Dave Ruddock, Chief Technology Officer looks at the proliferation of RCIED switches and how OSINT can be used to track their use.
Over a socially distanced cup of coffee in our COVID-safe office, members of the EWS team were ruminating on the success and apparent proliferation of the AlphaFire firework remote as a preferred RCIED switch. Most made a reasonable attempt at guessing when it was first used but it was much more difficult to try and list the countries where it had been seen.
During a brief, brain-boosting chocolate biscuit pause, there then followed one of those age-old “What have let myself in for?” moments when one of the team (no-names, no pack-drill) piped in: Would it be possible to trace the usage and proliferation of the switch throughout the world? The gauntlet was thrown down.
The truth is that without access to nationally sensitive exploitation data, it is a tall ask to track switch usage in this way, so I turned to our Open Source Threat Database (OSTD) to aid me in my search.
In most open-source descriptions, the make and models of switches are rarely given, so consequently we are heavily reliant on our experience and knowledge to identify component parts and items that have been photographed. This is a task that can be quite onerous when photographs have often been shrunk to fit the publishing medium, however we take a ‘human-in-the-loop’ approach to gathering OSINT over other datamining options to critically monitor information available in the public domain, which also allows us to ascertain overall trends and themes.
Following the initiated VBIED in Oslo, Norway in July 2011 by Anders Breivik, his manifesto entitled “2083 – A European Declaration of Independence” was released on the Internet during his shooting spree on the island of Utoya which killed 69 people. The 1518-page manifesto was very comprehensive and included tactics, instructions for making explosives and recommended the AlphaFire firework 1Q remote as a moderately difficult RCIED trigger.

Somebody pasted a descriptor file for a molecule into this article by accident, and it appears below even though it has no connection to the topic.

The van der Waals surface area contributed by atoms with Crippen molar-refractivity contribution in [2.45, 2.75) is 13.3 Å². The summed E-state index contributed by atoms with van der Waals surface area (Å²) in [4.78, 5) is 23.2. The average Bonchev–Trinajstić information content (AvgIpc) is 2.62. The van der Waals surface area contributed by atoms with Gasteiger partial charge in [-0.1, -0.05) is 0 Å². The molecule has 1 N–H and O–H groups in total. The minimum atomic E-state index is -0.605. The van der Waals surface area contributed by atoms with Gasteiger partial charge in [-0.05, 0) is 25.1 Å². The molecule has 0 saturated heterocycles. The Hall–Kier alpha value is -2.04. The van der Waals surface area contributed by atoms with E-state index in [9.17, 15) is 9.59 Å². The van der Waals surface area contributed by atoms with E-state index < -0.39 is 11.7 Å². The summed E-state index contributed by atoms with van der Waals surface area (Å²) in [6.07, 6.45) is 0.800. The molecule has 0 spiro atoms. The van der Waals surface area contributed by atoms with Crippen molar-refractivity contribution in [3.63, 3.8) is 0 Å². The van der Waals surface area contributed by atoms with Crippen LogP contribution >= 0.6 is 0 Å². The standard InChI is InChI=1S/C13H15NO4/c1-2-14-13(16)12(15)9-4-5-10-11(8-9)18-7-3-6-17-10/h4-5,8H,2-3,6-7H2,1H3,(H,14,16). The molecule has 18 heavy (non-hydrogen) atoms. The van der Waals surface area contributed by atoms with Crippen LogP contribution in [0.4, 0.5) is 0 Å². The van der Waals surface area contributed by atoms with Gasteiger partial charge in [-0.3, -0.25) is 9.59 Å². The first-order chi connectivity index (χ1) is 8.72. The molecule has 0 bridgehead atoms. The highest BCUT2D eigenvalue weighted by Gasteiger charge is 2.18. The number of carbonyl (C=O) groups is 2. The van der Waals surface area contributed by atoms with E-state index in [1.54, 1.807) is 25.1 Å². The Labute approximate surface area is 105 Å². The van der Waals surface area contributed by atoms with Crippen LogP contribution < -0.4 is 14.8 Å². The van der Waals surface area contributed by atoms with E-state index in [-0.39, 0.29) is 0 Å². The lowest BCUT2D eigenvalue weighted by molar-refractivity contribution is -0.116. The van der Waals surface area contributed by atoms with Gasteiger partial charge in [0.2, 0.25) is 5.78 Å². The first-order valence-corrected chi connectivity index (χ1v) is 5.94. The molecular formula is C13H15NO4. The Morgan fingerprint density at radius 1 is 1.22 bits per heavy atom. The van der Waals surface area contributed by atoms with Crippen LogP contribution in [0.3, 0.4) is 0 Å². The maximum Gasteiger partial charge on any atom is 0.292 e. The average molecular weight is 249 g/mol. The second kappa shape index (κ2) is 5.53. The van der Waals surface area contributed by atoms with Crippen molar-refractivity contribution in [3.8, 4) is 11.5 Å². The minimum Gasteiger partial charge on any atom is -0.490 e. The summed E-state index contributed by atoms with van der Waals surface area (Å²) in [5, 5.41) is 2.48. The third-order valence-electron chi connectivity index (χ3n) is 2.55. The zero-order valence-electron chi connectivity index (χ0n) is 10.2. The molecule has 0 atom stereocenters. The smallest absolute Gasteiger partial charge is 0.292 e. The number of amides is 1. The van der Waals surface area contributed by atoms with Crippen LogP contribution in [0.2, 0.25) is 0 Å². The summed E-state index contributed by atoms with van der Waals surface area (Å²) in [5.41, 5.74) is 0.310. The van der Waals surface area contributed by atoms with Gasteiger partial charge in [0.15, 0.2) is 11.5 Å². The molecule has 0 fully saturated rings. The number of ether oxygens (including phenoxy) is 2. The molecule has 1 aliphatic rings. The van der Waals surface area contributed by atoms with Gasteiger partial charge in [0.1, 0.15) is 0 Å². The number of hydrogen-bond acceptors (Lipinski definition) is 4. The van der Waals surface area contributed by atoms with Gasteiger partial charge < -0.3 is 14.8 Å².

Interrogation of the OSTD showed that in the years following, there were several right-wing extremist arrests across Europe where the AlphaFire were recovered along with other extremist right-wing material, including in Poland and the Czech Republic. According to the OSTD events history, these were the first open-source recorded uses of the AlphaFire but since then their use has proliferated.
From the initial introduction of the AlphaFire in 2012, the technology has appeared in Israel (where various firework remotes are one the preferred switches) and in Pakistan in 2014.
Since the Kurdistan Workers Party (PKK) first used the AlphaFire firework remotely in Sirnak Province, Turkey in 2015, it has steadily proliferated throughout various Turkish provinces over the ensuing years. When the Kurdish rebels crossed into Iraq and Syria, they took the technology with them and, as can be seen in map above, its usage has steadily grown becoming most prolific in Northern Iraq (Erbil) in 2020.
Naturally, it was easy to link the incidents in Poland and the Czech Republic to the Breivik manifesto, but it is difficult to prove the hypothesis that it was the genesis for the broader proliferation of this technology.
The OSINT in the OSTD allows us to see a clear Pakistan-Afghanistan connection, as is the Kurdish links to Iraq, Syria and Turkey, but it does not necessarily explain Italy and Israel.